Indeed, rentals are clearly a focus of Zillow’s expansion plans. With its Zillow Rental Network, it already owns the largest rental network on the Web, according to the company’s own data. Over 6 million renters, says Zillow, visit its web and mobile services every month. This July, the company also expanded its relationship with Yahoo Homes to include rentals. The company is now Yahoo’s exclusive provider for for-sale and for-rent listings.
The RentJuice team, Zillow tells us, is staying in San Francisco (Zillow’s headquarters is in Seattle) and is currently hiring.
The Craigslist crackdown on usage of its listings data by third parties has had some fairly strong fallout. Some have shut down operations after getting cease & desist orders; some, like 3Taps and PadMapper, are now in court defending themselves on copyright infringement allegations. But here’s news of another taking a third way: Lovely, a site based around a map interface that helps people find apartments, created to aggregate Craigslist and other sources of apartment rental data, is today launching nationwide.
The expansion comes after a successful mini-launch in late 2011 in San Francisco and other select regions, where up to 100,000 people use the service each month.
Blake Pierson, the co-founder of Lovely, likens the service to an Orbitz or a Kayak, because of how it aggregates data from a number of other services. That aggregation list is now 12 sources strong and growing. To that end, it competes against the likes of Trulia and Zillow, he says.
Pierson doesn’t want name the full name of suppliers — “We prefer to keep them confidential so competitors don’t just try to replicate our data acquisition strategy,” he tells me — but a few of the bigger names include Apartments.com and regional brokerage aggregators like VLSHomes in the northeast. This is just the starting point for a wider push into the rentals space, he notes.
But also: that expansion doesn’t mean that Lovely is cutting out Craigslist altogether: it is still sourcing CL data via 3Taps — which also happens to be an investor in Lovely. 3Taps’ API is also the conduit for other data it should be noted. Pierson says that 3Taps currently provides about one-third of all the listings on its site, and that proportion is expected to go down to one-quarter in the next couple of months.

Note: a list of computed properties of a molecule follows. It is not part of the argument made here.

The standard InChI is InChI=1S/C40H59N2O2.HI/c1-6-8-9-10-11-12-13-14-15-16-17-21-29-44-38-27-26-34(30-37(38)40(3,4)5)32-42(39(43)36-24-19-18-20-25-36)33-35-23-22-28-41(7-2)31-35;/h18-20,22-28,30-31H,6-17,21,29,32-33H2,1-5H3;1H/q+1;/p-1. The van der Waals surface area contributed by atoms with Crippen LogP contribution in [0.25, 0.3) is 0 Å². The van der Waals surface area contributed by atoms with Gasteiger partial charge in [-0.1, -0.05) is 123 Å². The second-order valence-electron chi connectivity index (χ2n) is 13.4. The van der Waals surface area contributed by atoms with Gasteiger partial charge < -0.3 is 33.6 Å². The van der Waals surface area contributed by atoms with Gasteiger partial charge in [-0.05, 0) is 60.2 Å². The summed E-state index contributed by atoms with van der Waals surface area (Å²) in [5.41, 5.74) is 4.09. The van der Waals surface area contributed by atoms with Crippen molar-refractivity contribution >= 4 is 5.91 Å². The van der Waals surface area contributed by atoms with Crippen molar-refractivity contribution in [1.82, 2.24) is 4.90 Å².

Like other services such as PadMapper, Lovely was borne out of the fact that Craigslist was lacking when it came to useful ways of interacting with the listings.
Lovely creates what it calls a “renter’s resume” letting users contact landlords directly from the site, offering real-time inventory availability, and giving users the option to create email alerts based on specific parameters and locations, including specific streets.
Craigslist, of course, is not standing idly by. It is trying to incorporate some features like maps into its service. “We’d be silly not to consider Craigslist a threat,” says Pierson. “They have a ton of money and a ton of users. You don’t become a product company overnight, however, so we have that on our side.” He also points out that CL has to worry about a dozen different verticals, while Lovely is “laser focused” on rentals. “Finally, we’re obsessed with data and using technology to better understand that data. I’m not sure that’s the business they consider themselves in.” On a more charitable note, he says he’s “glad to see them innovating. Their users deserve it.”
Indeed, while Lovely on the surface is a useful way for finding flats, behind the scenes the company is also something of a big data play: Pierson notes that the company has algorithms to sort through and delete duplicates from different data providers, and it’s also working on a form of visual search as another way of house hunting — “and even to remove photos automatically, like those pesky realtor faces they always put in their ads.”
And a nationwide rollout is more than just turning on the switch to work everywhere, he says. “We’ve taken a very market by market approach to understanding what the data limitations are,” he tells me. “Data issues in NYC and Boston where brokers control the market are very much different than markets like SF where they don’t.”
He says this is not unlike Uber — not just in its ad hoc approach to specific markets but also in how it uses data at the back end to create the best front-end experience it can for consumers. (This is something also highlighted earlier today by HouseTrip, another company looking to leverage data behind the scenes to create what otherwise looks like a simple service for finding places to stay.)
“Ultimately, a rental listing is a collection of facts and attributes, and by pulling from a variety of data sources and having technology to understand and parse through all this data, we can piece together the most accurate listing for our users,” Pierson notes.
Pierson says the current business model for Lovely is a straight, per-lease commission that it has with several of its data providers. But in future, Lovely will also expand to professional services for landlords. It is currently beta testing some of these with landlords in San Francisco and plans to launch them publicly in the next few months, along with other service expansions, including a new mobile app.